On record: Colin Matthews: Violin Concerto, Cortège, Cello Concerto No. 2 (NMC)


Colin Matthews: Cortège (1988)*. Cello Concerto No. 2 (1996)**. Violin Concerto (2009)***

***Leila Josefowicz (violin); **Anssi Kartunen (cello); *Royal Concertgebouw Orchestra / Riccardo Chailly; BBC Symphony Orchestra / **Rumon Gamba and ***Oliver Knussen


A welcome (and timely!) release of three major pieces by Colin Matthews, who celebrated his 70th birthday last year and whose involvement – as producer and promoter – in British contemporary music has sometimes obscured his considerable contribution as a composer.

What’s the music like?

The three works offer a viable overview of Matthews’s orchestral output over two decades. Earliest is Cortège – written for the Orchestra of the Royal Opera House and its then Music Director Bernard Haitink, and a notable instance of the Mahlerian strain in this composer’s thinking. Unfolding over an inexorable tread, this diversifies incrementally for a convulsive central section as duly brings an intensified resumption of the initial music and an explosive culmination before subsiding into nothingness. Under Riccardo Chailly, the Concertgebouw gives an impressive account of a ‘processional’ such as has featured prominently in modern British music (Birtwistle’s The Triumph of Time and John Pickard’s Channel Firing come immediately to mind), and which here sustains its monumentality with impressive purpose.

Although by no means an understated piece, the Second Cello Concerto is appreciably more varied in mood and diverse in its formal construction. Its five movements play continuously – the angular central ‘Scherzo’ framed by two ‘Song without text’ movements of an arioso-like expressiveness; these, in turn, are flanked by a ‘Declamation’ whose recitative-like austerity is transmuted in the final ‘Resolution’ towards an incisive resolve. Written for and premiered by Mstislav Rostropovich (whom memory recalls played it rather poorly), the piece finds an admirable exponent in Anssi Karttunen, who audibly appreciates the underlying subtlety of a conception more ‘concertante’ than ‘concerto’ in its emphasis. Hopefully this belated release will encourage further hearings of one of the finest such works from the past quarter-century.

The most recent piece here, the Violin Concerto (2009) was commissioned by Birmingham’s Feeney Trust, whose portfolio amounts to a fair conspectus of post-war British music – one to which this concerto is a notable addition. Its harmonic basis may stem from Mahler and Berg but its rhythmic incisiveness, notably the tensile solo writing, recalls Prokofiev and Walton. The first of two movements elides twice between slower and faster material with understated intent, so allowing its successor to open-out expressively via an acceleration from measured intensity to headlong propulsion at the close. The work is finely realised by Leila Josefowicz, her rendering of a solo part virtuosic for all its lack of display highlighted against an orchestra which features a diverse percussion section and duly yields an enticing interplay of sonorities.

Does it all work?

Yes. Matthews has long been a composer fighting shy of stylistic straitjackets, with the result that his diverse output sometimes lacks focus or consistency. Not so the three pieces featured here, demonstrating a keen handling of form and an equally well-integrated expressive range.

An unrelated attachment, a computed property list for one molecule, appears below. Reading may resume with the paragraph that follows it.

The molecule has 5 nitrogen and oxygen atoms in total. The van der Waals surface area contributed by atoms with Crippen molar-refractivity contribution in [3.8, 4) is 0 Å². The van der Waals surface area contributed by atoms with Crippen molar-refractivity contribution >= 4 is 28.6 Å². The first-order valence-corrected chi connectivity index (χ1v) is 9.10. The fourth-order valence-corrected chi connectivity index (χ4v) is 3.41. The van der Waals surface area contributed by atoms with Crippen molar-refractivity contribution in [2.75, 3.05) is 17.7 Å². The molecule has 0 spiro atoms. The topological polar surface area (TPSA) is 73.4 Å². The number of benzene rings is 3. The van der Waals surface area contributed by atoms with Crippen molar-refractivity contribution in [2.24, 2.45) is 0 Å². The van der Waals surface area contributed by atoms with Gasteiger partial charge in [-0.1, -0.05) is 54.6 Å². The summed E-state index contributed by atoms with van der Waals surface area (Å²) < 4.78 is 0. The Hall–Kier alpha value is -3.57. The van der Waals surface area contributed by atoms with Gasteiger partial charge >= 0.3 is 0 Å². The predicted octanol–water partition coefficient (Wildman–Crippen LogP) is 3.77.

Is it recommended?

Indeed. The sound leaves little to be desired, while the booklet notes are informative and not unreasonably enthusiastic. A pity, even so, that it has taken so long for at least two of these recordings to be made available: musicians and listeners alike need to be aware of this music.

Richard Whitehouse

Further information at the NMC website

On record: Music For My Love (Toccata)


Brahms (arr. Söderlind) Von ewiger Liebe
Casulana (arr. C. Matthews) Il vostro dipartir
Dean Angels’ Wings (Music for Yodit)
Elcock Song for Yodit, Op. 23
Ford Sleep
Holloway Music for Yodit
Kerem A Farewell for Yodit
Lord (arr. Mann) Zarabanda Solitaria
Pickard …forbidding mourning…
Ruders Lullaby for Yodit
Söderlind 15 Variations on a Norwegian Folktune

Kodály Philharmonic Orchestra / Paul Mann


The Music For My Love project has its basis in the life, cut short by cancer, of Yodit Tekle – the Eritrean-born partner of Martin Anderson, whose desire to commemorate her in music led to his contacting those composers he knew personally, resulting in over 100 pieces for string orchestra which he intends to record for his Toccata Classics label. This first volume takes in eight pieces and three arrangements, ranging from around two minutes to a full quarter-hour.

What’s the music like?

Appreciably more varied in expression than might be expected given the context.

Among the original pieces, Robin Holloway has written a pensive elegy whose dance-like central section offers but minimal contrast, whereas Poul Ruders contributes a wistful and affecting lullaby. Mikhel Kerem’s miniature amply sustains its rapt atmosphere, while Andrew Ford takes an earlier vocal setting for his gentle round-lay. Steve Elcock conveys a consolatory mood via the subtlest of means, then Brett Dean draws on an earlier piano piece in music of ethereally diffused harmony. John Pickard draws more obliquely upon an earlier cello piece for what is the most animated of these works in its textural contrasts, while Ragnar Söderlind takes the Norwegian folksong Oh, the cooling wind as the basis for 15 variations whose cumulative impact feels a little diffused in context – for all that its emotional consistency is undeniable.